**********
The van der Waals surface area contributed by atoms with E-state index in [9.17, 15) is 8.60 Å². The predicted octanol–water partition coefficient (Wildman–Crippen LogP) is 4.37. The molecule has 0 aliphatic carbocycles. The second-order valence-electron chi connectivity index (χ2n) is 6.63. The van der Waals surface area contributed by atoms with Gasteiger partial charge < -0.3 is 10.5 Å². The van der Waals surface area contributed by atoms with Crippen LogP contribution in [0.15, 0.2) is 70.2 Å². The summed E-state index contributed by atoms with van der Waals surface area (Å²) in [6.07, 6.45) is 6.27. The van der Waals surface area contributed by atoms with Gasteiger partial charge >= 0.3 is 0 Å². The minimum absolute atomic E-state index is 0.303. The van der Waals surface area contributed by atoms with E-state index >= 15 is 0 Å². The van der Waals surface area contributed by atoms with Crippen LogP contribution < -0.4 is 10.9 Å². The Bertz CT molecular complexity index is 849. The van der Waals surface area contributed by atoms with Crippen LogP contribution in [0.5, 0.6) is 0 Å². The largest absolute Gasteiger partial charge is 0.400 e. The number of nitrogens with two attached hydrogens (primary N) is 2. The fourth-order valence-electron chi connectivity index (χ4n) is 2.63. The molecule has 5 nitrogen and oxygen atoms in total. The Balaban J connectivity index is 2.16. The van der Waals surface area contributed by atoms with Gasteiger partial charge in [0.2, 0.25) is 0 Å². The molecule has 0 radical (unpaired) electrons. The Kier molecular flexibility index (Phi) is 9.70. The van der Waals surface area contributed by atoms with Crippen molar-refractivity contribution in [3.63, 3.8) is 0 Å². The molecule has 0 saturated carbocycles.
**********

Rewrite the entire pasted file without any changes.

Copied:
The van der Waals surface area contributed by atoms with E-state index in [9.17, 15) is 8.60 Å². The predicted octanol–water partition coefficient (Wildman–Crippen LogP) is 4.37. The molecule has 0 aliphatic carbocycles. The second-order valence-electron chi connectivity index (χ2n) is 6.63. The van der Waals surface area contributed by atoms with Gasteiger partial charge < -0.3 is 10.5 Å². The van der Waals surface area contributed by atoms with Crippen LogP contribution in [0.15, 0.2) is 70.2 Å². The summed E-state index contributed by atoms with van der Waals surface area (Å²) in [6.07, 6.45) is 6.27. The van der Waals surface area contributed by atoms with Gasteiger partial charge >= 0.3 is 0 Å². The minimum absolute atomic E-state index is 0.303. The van der Waals surface area contributed by atoms with E-state index >= 15 is 0 Å². The van der Waals surface area contributed by atoms with Crippen LogP contribution < -0.4 is 10.9 Å². The Bertz CT molecular complexity index is 849. The van der Waals surface area contributed by atoms with Crippen LogP contribution in [0.5, 0.6) is 0 Å². The largest absolute Gasteiger partial charge is 0.400 e. The number of nitrogens with two attached hydrogens (primary N) is 2. The fourth-order valence-electron chi connectivity index (χ4n) is 2.63. The molecule has 5 nitrogen and oxygen atoms in total. The Balaban J connectivity index is 2.16. The van der Waals surface area contributed by atoms with Gasteiger partial charge in [0.2, 0.25) is 0 Å². The molecule has 0 radical (unpaired) electrons. The Kier molecular flexibility index (Phi) is 9.70. The van der Waals surface area contributed by atoms with Crippen molar-refractivity contribution in [3.63, 3.8) is 0 Å². The molecule has 0 saturated carbocycles.